When you find a home you'd like to buy, you'll need to write an offer for it. Follow these steps to create a successful offer.
To write an offer, you need to know how much to offer for the home. To decide on a price, you need to know about two things: the local market and the seller.
You can get information on both from Trulia (by looking up the ZIP code's Stats & Trends and by searching the home's address) and from your real estate agent.
Research local selling prices for homes comparable to the one you're looking to buy. This will give you an idea of the fair market price for the home.
Also check the history of the property -- when the seller purchased it and for how much. A seller who bought a home several years ago and has seen some appreciation in its value may be more willing to negotiate on price than a homeowner who purchased a home fairly recently and has seen little appreciation.
If you are working with a real estate agent, ask for his or her input on what you should offer for the home.
Unless you'll be offering to pay cash for a home (and few of us can), you'll need to take out a mortgage. Arrange to be pre-approved by a lender before submitting an offer. When you are pre-approved, you have a guarantee from a lender that they are willing to lend you a certain amount under specific terms and conditions. A seller will take an offer from a buyer who's been pre-approved more seriously than one who wasn't.
You could go it on your own and navigate the process yourself, but you'd be smart to get the assistance of a real estate agent and a real estate attorney to ensure that your interests are protected. You also want to make sure that your written offer meets legal requirements. These requirements vary state from state, as there is no universal contract that's used.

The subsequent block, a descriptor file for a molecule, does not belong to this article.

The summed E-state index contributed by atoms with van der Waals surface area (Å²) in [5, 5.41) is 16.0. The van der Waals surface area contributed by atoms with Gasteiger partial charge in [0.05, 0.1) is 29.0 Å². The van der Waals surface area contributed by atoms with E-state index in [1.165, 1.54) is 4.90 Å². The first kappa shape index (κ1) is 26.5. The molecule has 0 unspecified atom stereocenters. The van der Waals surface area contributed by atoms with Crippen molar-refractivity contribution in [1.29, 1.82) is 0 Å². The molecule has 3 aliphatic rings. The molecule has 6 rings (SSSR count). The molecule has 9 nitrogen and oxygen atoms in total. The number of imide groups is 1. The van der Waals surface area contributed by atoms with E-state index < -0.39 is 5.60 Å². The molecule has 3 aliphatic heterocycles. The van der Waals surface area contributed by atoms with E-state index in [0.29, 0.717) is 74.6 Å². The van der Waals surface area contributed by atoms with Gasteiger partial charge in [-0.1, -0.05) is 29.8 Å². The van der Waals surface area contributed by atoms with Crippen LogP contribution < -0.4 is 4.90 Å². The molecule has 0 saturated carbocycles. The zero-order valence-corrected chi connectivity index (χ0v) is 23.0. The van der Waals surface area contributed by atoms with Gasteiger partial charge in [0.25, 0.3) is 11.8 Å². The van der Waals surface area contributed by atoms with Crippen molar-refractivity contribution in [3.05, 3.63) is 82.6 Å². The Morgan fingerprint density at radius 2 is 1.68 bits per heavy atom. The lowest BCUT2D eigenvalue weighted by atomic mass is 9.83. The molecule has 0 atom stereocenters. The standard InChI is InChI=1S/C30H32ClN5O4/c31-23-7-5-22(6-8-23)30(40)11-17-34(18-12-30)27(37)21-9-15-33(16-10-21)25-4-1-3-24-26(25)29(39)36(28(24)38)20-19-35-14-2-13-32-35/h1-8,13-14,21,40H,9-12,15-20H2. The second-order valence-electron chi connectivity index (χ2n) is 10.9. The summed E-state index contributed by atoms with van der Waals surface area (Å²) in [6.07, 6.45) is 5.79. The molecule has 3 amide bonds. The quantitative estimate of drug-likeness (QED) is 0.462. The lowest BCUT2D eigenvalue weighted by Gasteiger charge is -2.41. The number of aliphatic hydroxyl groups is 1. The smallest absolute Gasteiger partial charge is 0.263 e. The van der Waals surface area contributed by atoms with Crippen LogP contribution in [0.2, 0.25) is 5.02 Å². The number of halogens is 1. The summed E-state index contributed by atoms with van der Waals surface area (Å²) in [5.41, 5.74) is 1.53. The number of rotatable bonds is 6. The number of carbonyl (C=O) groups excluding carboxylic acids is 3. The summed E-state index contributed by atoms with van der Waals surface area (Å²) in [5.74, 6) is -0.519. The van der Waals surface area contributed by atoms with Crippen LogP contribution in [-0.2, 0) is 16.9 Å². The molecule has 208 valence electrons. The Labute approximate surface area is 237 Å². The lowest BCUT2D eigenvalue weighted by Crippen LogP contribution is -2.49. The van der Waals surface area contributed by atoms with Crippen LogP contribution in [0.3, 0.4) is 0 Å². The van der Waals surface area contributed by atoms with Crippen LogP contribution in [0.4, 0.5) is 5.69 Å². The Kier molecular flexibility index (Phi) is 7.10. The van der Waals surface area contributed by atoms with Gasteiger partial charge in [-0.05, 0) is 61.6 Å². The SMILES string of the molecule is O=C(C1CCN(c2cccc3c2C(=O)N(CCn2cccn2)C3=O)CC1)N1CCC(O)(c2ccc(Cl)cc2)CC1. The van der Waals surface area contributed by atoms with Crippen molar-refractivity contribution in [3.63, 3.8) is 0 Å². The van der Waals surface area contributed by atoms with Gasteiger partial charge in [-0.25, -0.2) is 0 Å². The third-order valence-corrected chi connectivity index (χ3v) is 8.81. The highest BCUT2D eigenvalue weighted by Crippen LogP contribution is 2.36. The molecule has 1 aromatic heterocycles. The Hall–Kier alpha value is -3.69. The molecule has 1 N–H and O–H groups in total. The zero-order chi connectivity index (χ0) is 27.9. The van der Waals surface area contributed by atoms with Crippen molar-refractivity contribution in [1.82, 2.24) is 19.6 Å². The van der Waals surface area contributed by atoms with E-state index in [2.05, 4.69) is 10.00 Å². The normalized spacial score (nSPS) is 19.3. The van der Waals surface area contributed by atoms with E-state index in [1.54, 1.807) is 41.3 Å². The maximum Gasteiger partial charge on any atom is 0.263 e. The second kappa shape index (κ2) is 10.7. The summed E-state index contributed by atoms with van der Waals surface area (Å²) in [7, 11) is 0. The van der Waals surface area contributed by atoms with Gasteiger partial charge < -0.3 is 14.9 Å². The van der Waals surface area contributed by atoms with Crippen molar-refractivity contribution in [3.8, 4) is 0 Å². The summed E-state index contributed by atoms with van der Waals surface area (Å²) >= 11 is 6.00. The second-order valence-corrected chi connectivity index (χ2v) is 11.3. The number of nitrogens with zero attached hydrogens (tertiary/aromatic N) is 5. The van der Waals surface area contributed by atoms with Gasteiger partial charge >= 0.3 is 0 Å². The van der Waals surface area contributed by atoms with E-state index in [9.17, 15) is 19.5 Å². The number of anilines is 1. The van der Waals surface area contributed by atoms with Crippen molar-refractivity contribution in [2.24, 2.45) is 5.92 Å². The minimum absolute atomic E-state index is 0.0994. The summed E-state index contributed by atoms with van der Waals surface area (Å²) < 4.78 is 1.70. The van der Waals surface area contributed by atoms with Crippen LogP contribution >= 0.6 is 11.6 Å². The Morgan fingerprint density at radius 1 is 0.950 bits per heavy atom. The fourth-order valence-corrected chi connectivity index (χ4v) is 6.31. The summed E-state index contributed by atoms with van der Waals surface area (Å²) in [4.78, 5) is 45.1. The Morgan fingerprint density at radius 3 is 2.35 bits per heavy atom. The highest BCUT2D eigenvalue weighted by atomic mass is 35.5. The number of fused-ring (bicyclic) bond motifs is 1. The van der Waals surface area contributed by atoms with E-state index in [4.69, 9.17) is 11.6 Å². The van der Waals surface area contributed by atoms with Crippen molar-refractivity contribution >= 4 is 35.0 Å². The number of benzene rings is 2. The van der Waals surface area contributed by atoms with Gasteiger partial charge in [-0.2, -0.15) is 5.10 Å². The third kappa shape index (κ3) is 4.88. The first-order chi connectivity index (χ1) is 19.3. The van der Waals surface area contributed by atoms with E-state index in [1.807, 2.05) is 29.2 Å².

An offer can be presented in what's called a "Purchase Agreement." Among the information that the document should include are: the date of the offer, the address and description of the property, the price being offered for the home, finance terms (loan details, how much of a deposit/down payment will be made, etc.), escrow details, closing date, possession date and any contingencies (clauses that allow a buyer to cancel a contract without penalty).
Among the contingencies you may want to include are: the right to get the home appraised and inspected and making the offer contingent on the buyer obtaining financing and acceptable results of a home inspection.
You should fully understand your offer before signing it, so have your lawyer discuss with you any questions or concerns you may have about your contract.
With your offer, note how much you'll be offering in a down payment.
Arrange to have the deposit held in an escrow account (not with the seller) so your money can be returned to you should the offer fall through. If the offer is accepted, the deposit will be deducted from what you'll owe the seller at closing -- when the sale is finalized.
Deliver the offer to the seller or to the seller's real estate agent.
Once your offer is submitted, all you can do is wait. The seller may be decide to accept the offer, reject it outright, or offer a counteroffer.
If the seller offers a counteroffer, she will suggest changes such as the sale price or the possession date. You can accept the counteroffer, or submit one of your own.
This process will continue until the seller and the buyer mutually agree, or until the offer is rescinded. Once an offer is accepted by both parties and signed, it becomes a binding contract, so it's imperative that you work with your lawyer throughout the process and understand the offer's contents fully before it is signed.